Nothing will make somebody's eyes light up more than a big fat chocolate cake. But adding chocolate to a cake can change the texture. There's a risk of it being dry, too light or just not tasting of chocolate. And if we're going to eat chocolate cake, we want a big chocolate hit!
Whether chocolate fudge cake or a choc-loaded gateaux with fresh berries is more your style, this is how to make sure your chocolate cake is a hit every time.
1. You need more than cocoa
Many recipes adapt a standard Victoria sponge cake recipe into a chocolate cake by simply adding cocoa with the flour. But because cocoa soaks up moisture, using cocoa alone results in a cake that produces a fairly light but often a dry sponge.
My tip is to mix your cocoa with sufficient milk to make a smooth runny paste and then incorporate this into your cake mix after the flour.
2. Get out the real chocolate
When making a chocolate cake for an adult you may want to enrich the chocolate flavour and deepen the colour (it's probably too strong for kids).
To get the best result, melt dark chocolate (70% cocoa solids) with the cocoa/milk and incorporate into the recipe. The resulting mix is a smooth batter, resulting in a dark, flavoursome cake.
3. Choosing between butter and oil
There are so many recipes out there. Some use oil and some use the standard creaming method. Cakes made with oil tend to be slightly more moist, which is what you're looking for in a chocolate cake. But creaming butter and sugar together does help get air in the mixture. The way you can help a butter-base chocolate cake stay moist is by incorporating liquid chocolate and milk.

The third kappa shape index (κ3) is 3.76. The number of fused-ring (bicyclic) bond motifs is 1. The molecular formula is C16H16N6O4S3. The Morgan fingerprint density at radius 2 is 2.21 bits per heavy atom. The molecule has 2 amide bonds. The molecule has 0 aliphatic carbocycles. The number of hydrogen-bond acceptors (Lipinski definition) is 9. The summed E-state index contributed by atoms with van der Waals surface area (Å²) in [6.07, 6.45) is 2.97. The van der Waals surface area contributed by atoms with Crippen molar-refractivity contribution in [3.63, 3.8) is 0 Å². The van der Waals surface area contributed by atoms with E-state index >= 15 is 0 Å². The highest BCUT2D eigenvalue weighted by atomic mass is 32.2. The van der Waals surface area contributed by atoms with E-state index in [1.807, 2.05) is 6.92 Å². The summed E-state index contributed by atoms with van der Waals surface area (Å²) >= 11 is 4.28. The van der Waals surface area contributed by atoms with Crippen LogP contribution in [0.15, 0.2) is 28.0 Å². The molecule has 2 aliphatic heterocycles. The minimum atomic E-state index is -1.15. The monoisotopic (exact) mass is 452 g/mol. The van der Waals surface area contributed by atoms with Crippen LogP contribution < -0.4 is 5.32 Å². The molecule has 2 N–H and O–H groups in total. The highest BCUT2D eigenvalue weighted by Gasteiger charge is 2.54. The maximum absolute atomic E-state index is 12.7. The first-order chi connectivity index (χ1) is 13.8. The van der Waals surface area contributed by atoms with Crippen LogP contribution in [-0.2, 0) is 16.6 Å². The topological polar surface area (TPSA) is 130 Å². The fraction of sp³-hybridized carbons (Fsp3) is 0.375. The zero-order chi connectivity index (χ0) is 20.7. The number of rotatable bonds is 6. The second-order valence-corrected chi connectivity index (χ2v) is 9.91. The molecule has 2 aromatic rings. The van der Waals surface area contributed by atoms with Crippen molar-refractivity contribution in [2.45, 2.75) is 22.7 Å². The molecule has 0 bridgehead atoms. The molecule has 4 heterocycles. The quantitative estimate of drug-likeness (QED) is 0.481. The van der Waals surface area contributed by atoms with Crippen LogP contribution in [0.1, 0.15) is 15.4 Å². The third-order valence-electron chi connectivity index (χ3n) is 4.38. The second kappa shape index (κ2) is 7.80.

4. Get the perfect baking time
Unlike a vanilla or lemon sponge it's not possible to see a slight colouring on the sponge to know that it is baked. And an overcooked chocolate cake will mean a dry cake.
Follow your recipe but check 10 minutes before the end of the baking time. When you touch the middle of the cake you should just feel a little resistance and your finger will not leave a mark in the sponge. I always take my cakes out of the tins as soon as they are cool enough to handle because I want to avoid a crispy edge to my cake so I just want to stop the baking as soon as possible.
5. Choose the perfect flavours
I love experimenting with flavour pairings but my favourites with chocolate are vanilla, strawberry, raspberry, passion fruit and of course chocolate. You cannot beat a dark, moist chocolate cake filled with a smooth chocolate or vanilla butter cream.
6. Easy chocolate decoration test
Often the well-decorated cake is let down by a dry or tasteless sponge, while the tastiest cakes can be disappointingly decorated. If you feel you lack the piping skills or struggle to apply a smooth butter cream coating or thin, flawless fondant – try something else.
Fill your cake and sandwich the two sponges together then apply a rough coat of frosting to the top and decorate with fresh berries or a scattering of chocolate curls. Use a zester and a block of chocolate and create your own mini curls or simply grate chocolate over your finished cake.
7. How to make lower fat butter cream
I have been working on lowering sugar and fat in frostings in my recipes and I have a lower fat version which is light and delicious. Instead of equal fat to sugar, I use 2/3 sugar to 1/3 fat.